Reckless and ruinous: Harper's economics
What are the key issues that progressives need to be fighting to rid the country of Stephen Harper’s wrecking crew? One is the tar sands and the Enbridge pipeline, which would see giant oil tankers plying the waters off the B.C. coast. Another key issue is the Harper government’s oft-announced plan to begin its so-called budgetary austerity program, starting with the spring 2011 budget. That, combined with the government’s inept economic policies, should be the target of a concerted campaign.
Unlike much of the Harper regime’s actions, this one is not a surprise shot from the blue. It is well known, it has been announced repeatedly and framed as the next necessary step in dealing the economic crisis.
Of course, it is no such thing. It is Harper and Finance Minister Jim Flaherty taking advantage of the useful crisis they created. Anyone who cares about social programs and a functioning economy should be scared silly about the consequences.
There is almost no resistance yet to this draconian plan to diminish the country, allowing Harper to stay far ahead in the polls as the best economic manager of all the federal leaders. But in fact, Harper is extremely vulnerable on the economy. The Conservatives’ only claim to fame is that our financial system did not melt down the way others did. Ironically, the only reason it didn’t is our banks remained regulated, so they could not take the kind of risks that their counterparts in the U.S. and EU did. Even here, Harper and Co. played with financial deregulation in the mortgage industry (allowing 40-year, no down-payment mortgages), and created a bubble that has yet to burst.
In virtually every other aspect of economic policy, the Harper government can be shown to be incompetent or recklessly irresponsible. Yet there is little coming from the Opposition to make this argument. The only party with a handle on the economy issue is the Bloc. The Liberals have drunk the neoliberal Kool-Aid, so they don’t really have an honest argument to make. And the NDP has convinced itself that talking about the economy is a losing proposition for them — a self-fulfilling prophecy that has been playing out for almost half a century.
Harper and Flaherty have set the country up for its biggest spending cuts since Paul Martin’s blitzkrieg through federal social spending in 1995. Martin had the advantage of a huge existing deficit and debt, and years of media-driven deficit hysteria. The Harper government has had to create its own crisis. With his five-year, $60-billion tax cut program launched in 2007, Flaherty has taken tens of billions out of government coffers yearly, at exactly the same time that the opposition parties forced the Conservatives into stimulus spending. They now have the perfect numbers to go on a deficit cutting rampage.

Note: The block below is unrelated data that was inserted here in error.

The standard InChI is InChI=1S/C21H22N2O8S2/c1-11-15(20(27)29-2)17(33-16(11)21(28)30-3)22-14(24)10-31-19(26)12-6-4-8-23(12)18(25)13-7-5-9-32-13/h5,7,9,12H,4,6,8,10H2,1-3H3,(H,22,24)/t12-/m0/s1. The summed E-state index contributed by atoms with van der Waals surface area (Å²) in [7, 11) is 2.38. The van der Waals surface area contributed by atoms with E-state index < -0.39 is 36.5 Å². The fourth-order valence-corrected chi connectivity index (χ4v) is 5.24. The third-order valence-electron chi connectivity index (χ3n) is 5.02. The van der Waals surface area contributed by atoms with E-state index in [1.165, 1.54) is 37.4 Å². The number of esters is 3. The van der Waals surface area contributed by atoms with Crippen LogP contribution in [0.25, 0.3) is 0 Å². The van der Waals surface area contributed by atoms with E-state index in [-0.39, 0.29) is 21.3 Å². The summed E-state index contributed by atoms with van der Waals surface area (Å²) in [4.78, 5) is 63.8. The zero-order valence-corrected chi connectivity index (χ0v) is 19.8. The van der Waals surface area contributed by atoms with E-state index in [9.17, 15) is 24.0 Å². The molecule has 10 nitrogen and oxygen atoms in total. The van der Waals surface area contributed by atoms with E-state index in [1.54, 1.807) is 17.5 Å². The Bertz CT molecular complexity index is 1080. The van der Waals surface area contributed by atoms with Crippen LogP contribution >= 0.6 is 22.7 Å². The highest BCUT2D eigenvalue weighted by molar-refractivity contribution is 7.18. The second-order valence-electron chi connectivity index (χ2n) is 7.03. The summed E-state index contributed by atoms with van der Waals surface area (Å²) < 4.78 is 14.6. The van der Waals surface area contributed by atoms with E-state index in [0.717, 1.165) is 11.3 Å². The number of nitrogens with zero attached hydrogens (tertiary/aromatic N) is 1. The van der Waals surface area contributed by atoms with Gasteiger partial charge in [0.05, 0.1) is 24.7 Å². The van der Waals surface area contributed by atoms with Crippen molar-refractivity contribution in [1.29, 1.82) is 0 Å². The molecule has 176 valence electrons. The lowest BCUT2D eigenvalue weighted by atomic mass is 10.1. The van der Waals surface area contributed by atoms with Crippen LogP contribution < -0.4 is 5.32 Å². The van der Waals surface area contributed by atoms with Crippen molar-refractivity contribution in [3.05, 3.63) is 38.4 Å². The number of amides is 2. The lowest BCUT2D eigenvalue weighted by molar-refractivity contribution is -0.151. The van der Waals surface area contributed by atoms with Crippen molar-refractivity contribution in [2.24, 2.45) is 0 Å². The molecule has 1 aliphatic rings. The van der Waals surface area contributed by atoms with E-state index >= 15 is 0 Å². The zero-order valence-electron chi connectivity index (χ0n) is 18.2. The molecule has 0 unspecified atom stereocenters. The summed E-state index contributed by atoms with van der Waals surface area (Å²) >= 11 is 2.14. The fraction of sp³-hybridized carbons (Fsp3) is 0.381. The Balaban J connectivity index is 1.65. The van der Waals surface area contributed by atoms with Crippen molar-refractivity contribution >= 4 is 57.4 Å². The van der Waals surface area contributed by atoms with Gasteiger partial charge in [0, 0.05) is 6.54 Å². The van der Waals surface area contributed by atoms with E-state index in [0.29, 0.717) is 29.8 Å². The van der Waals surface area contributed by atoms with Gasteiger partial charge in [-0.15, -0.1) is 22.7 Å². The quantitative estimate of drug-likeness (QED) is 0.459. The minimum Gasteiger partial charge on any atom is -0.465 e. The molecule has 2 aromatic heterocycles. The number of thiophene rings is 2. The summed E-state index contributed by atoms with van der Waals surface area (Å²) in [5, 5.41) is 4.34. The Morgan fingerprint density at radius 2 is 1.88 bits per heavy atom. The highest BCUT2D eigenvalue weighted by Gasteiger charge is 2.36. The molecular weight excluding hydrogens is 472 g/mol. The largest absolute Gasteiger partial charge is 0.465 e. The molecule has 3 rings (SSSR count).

A campaign against the planned austerity budget is not difficult to construct — but it’s tough to imagine anyone leading it. The key to turning back the Conservatives’ austerity plan is a call for a return to a sane level of income taxes. We will have cut corporate taxes virtually in half over the past 10 years once Flaherty’s program is complete. The super-rich in Canada have enjoyed a decline in their tax rate of eleven percentage points, while 95 per cent of Canadians averaged a decrease of one percentage point. The wealthiest five per cent of Canadians increased their share of the income pie by a staggering 20 per cent between 1992 and 2004.
The case for tax increases, especially a couple of new tax brackets for the rich and super-rich, are clearly justified and not just from a fair tax perspective. Countries with greater income inequality are the countries with the poorest performing economies overall.
As for bringing corporate taxes back in line with the norm in the G8 and OECD countries, there is no credible evidence that lower corporate income taxes have any positive impact on investment decisions — either domestic or foreign direct investment. If there is no new demand for products and services, there will be no new investment, even if the income tax rate is zero.
The madness of stopping stimulus
As for Harper’s economic policies, they are a disaster. If opposition parties — and civil society organizations — went after the Harper government on the actual performance of the economy, they could take away the most important advantage it now enjoys. Here are a few examples.
First, of course, is the sheer madness of ending the stimulus program just as we see the recovery faltering with “unexpected” net job losses in two of the past three months — 6,600 in September.
This follows on a constant stream of bad economic news, including a sharp drop in the Conference Board of Canada’s consumer confidence index in September to 78.1, a fall of 18.5 points below where it stood in January. It was the fourth straight monthly decline. The growth rate is falling and July saw the first monthly decline in GDP in a year.